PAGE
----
Monday, January 26, 2009

Rankin and Ratatouille

Finished Ian Rankin’s Set in Darkness whilst1 on holiday, all 463 pages of it. Admittedly that’s the mass market edition, but it’s quite a read still, and fairly convoluted. In spite of all the plots and sub-plots (it’s never easy to tell which is which in a Rankin story) Rankin keeps a firm grip on things, and the detail in the interrogation/interview scenes is smartly worked out. The story, amongst many other things, concerns a nasty couple of blokes who chase and rape women walking home alone; a skeleton found during the excavations of an historic building; the suicide of an apparently homeless person; and the murder of an up and coming MP. All four connect eventually (one of them not until almost the end) but the murder takes some figuring out, it takes a lot of time to find out who the skeleton ‘belonged’ to, and the suicide doesn’t turn out to be who we expect - and neither does the skeleton. Rankin has surprises up his sleeve throughout - even when it comes to making us feel sympathy for annoying characters.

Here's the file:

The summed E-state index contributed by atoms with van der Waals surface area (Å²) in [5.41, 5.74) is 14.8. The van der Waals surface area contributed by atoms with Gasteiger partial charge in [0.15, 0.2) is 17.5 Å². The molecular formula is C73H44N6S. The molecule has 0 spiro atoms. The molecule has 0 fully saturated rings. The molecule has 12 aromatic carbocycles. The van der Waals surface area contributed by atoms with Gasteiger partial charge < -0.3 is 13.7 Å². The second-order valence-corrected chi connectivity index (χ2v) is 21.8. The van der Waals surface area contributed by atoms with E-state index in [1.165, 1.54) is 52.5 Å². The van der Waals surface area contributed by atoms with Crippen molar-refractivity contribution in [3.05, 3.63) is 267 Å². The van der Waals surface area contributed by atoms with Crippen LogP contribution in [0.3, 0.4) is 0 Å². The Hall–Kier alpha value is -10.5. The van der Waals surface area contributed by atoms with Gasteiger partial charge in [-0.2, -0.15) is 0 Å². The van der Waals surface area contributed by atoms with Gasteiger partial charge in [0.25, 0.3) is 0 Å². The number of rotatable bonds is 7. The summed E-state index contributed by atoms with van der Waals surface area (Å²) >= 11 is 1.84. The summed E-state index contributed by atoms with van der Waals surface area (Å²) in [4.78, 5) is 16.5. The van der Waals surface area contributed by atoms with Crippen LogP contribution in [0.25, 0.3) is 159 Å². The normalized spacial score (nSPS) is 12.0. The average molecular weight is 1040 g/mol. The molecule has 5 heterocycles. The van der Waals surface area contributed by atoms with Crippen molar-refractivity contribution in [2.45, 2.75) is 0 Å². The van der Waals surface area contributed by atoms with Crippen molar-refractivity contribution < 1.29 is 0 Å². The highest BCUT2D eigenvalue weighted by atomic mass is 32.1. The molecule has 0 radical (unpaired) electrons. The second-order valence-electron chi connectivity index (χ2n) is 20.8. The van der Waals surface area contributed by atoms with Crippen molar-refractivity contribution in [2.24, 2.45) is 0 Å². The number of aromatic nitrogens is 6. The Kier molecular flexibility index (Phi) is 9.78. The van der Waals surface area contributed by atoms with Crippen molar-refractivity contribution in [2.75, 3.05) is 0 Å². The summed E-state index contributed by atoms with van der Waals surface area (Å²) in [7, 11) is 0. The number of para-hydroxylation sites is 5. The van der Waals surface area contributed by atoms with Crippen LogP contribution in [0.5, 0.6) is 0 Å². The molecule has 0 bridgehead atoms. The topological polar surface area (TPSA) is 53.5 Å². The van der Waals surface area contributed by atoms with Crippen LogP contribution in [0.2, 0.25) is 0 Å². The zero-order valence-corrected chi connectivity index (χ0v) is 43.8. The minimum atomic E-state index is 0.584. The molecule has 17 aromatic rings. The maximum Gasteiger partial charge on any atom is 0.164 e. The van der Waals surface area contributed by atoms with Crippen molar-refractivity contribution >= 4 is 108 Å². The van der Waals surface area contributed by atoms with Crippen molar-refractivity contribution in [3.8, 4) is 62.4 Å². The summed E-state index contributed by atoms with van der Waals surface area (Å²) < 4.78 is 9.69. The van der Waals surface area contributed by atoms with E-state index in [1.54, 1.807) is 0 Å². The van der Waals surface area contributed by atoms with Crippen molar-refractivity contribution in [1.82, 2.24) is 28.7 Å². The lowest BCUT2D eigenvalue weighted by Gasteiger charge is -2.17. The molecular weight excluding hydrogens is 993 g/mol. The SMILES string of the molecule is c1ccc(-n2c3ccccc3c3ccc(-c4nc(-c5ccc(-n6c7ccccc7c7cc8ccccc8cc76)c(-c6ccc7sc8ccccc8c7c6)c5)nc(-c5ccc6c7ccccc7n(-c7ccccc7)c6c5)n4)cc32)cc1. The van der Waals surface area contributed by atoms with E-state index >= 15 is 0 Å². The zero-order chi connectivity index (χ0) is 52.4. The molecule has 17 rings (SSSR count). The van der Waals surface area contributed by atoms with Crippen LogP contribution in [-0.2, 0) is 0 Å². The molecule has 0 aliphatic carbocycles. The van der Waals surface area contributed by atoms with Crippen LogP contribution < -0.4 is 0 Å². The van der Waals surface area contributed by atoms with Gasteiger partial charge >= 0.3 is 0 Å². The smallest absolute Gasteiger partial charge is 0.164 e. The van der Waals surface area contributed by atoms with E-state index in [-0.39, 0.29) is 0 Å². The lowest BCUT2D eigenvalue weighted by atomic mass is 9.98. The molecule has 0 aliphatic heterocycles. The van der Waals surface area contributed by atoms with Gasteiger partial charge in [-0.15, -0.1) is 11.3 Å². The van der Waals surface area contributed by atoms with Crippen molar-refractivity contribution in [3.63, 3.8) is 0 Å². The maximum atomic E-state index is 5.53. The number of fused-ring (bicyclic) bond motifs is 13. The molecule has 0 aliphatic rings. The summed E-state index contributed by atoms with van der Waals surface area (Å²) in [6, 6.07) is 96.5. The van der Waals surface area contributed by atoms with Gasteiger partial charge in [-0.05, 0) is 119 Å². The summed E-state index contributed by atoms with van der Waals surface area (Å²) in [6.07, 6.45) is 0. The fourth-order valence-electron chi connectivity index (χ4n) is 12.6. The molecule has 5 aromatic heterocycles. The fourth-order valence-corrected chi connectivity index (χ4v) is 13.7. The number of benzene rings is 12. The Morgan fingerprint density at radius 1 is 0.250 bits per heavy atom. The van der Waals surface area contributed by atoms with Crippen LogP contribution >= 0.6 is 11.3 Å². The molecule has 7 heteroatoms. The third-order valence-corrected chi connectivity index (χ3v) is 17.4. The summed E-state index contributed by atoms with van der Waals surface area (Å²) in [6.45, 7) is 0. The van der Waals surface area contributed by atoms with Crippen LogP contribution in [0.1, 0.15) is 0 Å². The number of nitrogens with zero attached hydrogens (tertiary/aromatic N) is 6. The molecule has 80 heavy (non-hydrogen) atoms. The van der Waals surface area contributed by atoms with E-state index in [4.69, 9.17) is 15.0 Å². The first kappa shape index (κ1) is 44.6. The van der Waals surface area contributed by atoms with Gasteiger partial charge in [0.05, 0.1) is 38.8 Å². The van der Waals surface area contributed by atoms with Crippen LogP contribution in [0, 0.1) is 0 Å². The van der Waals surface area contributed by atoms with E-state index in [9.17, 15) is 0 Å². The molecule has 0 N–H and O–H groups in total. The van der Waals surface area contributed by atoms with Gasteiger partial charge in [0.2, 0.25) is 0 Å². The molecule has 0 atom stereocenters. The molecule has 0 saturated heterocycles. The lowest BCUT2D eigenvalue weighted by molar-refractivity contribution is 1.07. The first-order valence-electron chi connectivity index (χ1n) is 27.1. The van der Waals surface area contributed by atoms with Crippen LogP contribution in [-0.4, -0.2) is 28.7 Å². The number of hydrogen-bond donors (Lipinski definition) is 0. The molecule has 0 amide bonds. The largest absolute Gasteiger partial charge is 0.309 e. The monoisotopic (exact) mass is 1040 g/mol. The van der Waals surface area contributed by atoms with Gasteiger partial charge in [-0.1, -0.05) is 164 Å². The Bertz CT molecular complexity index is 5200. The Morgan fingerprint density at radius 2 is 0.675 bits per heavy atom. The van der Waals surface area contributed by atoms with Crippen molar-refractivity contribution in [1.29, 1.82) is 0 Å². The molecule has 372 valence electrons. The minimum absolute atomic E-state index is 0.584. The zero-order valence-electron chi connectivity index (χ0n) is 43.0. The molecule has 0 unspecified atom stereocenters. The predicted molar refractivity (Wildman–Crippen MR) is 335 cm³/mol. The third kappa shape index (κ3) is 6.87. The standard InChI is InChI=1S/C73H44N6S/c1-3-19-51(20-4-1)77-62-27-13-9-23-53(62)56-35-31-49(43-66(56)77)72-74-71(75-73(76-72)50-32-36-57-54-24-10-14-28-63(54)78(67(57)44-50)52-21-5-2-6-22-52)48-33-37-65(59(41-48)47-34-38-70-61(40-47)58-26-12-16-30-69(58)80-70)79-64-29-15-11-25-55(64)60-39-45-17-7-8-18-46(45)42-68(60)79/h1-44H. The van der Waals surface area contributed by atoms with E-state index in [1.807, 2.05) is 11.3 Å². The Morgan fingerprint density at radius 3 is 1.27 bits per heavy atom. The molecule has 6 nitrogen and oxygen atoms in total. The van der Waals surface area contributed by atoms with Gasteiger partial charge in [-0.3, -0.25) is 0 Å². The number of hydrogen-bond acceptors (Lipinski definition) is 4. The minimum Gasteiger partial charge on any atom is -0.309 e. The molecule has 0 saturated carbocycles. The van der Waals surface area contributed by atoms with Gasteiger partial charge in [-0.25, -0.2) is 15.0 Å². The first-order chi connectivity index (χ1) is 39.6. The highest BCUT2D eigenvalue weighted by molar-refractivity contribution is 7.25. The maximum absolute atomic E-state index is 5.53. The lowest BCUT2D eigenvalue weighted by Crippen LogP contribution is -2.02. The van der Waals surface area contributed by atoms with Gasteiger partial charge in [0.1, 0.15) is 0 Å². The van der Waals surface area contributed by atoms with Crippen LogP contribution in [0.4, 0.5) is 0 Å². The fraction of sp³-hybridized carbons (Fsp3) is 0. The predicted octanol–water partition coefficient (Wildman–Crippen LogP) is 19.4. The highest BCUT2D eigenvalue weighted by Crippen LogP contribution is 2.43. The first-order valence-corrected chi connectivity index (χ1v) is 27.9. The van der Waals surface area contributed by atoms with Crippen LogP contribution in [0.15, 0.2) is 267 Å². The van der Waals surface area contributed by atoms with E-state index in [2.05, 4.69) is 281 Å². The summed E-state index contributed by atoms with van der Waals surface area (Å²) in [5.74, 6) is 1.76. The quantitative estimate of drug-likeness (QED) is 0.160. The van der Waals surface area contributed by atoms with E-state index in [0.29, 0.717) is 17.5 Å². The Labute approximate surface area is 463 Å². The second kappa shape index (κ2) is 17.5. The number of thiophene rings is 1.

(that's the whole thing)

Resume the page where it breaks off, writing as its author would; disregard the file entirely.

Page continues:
As always the writing is top quality, the humour occasional but sharp, the characterization excellent, and the ongoing gloomy picture of Edinburgh consistent.

We watched Ratatouille again last night on DVD - we saw it first in Northampton, in the UK. It’s an odd (animated) movie in terms of story. It takes a pretty unlikely premise and for the most part makes it work (a rat with superb abilities to create cuisine is a kind of puppet-master to a young man who has no apparent abilities at all). The human characters are superbly delineated, the rats also. The vividness of the ‘scenery’ is often amazing, as it is in all Pixar films. The vocal characterizations are as always, excellent, though Lou Romano as Linguini, gets a little annoying with his constant self-deprecating tone; it may be more a fault of the script than Romano himself.
Overall it’s not a Pixar that I’d rate as the best - mostly because of the story - (at present my favourite is The Incredibles) but it’s certainly not at the bottom of the pile either.

1 Use of the word, 'whilst' in favour of 'while' encouraged by number one son.
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